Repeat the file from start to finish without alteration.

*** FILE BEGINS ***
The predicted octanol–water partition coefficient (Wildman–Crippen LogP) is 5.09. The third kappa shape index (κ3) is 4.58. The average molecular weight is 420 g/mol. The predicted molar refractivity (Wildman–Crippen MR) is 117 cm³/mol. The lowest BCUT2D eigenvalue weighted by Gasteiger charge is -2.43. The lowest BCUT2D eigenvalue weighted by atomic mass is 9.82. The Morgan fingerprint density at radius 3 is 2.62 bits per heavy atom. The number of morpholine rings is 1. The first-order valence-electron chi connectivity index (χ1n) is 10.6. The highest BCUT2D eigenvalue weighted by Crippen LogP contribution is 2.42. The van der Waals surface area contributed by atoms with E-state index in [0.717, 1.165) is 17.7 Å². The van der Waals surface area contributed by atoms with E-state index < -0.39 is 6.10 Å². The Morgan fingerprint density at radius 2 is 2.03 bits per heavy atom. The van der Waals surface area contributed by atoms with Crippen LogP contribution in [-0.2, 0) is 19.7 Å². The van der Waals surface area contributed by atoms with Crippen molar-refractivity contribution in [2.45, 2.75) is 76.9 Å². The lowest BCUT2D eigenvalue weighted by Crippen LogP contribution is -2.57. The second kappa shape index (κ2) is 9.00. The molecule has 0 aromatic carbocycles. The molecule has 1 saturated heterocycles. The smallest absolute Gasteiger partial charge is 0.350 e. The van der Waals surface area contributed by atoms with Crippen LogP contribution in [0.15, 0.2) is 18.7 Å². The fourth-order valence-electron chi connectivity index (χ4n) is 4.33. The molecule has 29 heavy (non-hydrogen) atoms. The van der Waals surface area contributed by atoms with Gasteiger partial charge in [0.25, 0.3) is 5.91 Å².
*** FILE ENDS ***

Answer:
The predicted octanol–water partition coefficient (Wildman–Crippen LogP) is 5.09. The third kappa shape index (κ3) is 4.58. The average molecular weight is 420 g/mol. The predicted molar refractivity (Wildman–Crippen MR) is 117 cm³/mol. The lowest BCUT2D eigenvalue weighted by Gasteiger charge is -2.43. The lowest BCUT2D eigenvalue weighted by atomic mass is 9.82. The Morgan fingerprint density at radius 3 is 2.62 bits per heavy atom. The number of morpholine rings is 1. The first-order valence-electron chi connectivity index (χ1n) is 10.6. The highest BCUT2D eigenvalue weighted by Crippen LogP contribution is 2.42. The van der Waals surface area contributed by atoms with E-state index in [0.717, 1.165) is 17.7 Å². The van der Waals surface area contributed by atoms with E-state index < -0.39 is 6.10 Å². The Morgan fingerprint density at radius 2 is 2.03 bits per heavy atom. The van der Waals surface area contributed by atoms with Crippen LogP contribution in [-0.2, 0) is 19.7 Å². The van der Waals surface area contributed by atoms with Crippen molar-refractivity contribution in [2.45, 2.75) is 76.9 Å². The lowest BCUT2D eigenvalue weighted by Crippen LogP contribution is -2.57. The second kappa shape index (κ2) is 9.00. The molecule has 0 aromatic carbocycles. The molecule has 1 saturated heterocycles. The smallest absolute Gasteiger partial charge is 0.350 e. The van der Waals surface area contributed by atoms with Crippen LogP contribution in [0.15, 0.2) is 18.7 Å². The fourth-order valence-electron chi connectivity index (χ4n) is 4.33. The molecule has 29 heavy (non-hydrogen) atoms. The van der Waals surface area contributed by atoms with Gasteiger partial charge in [0.25, 0.3) is 5.91 Å².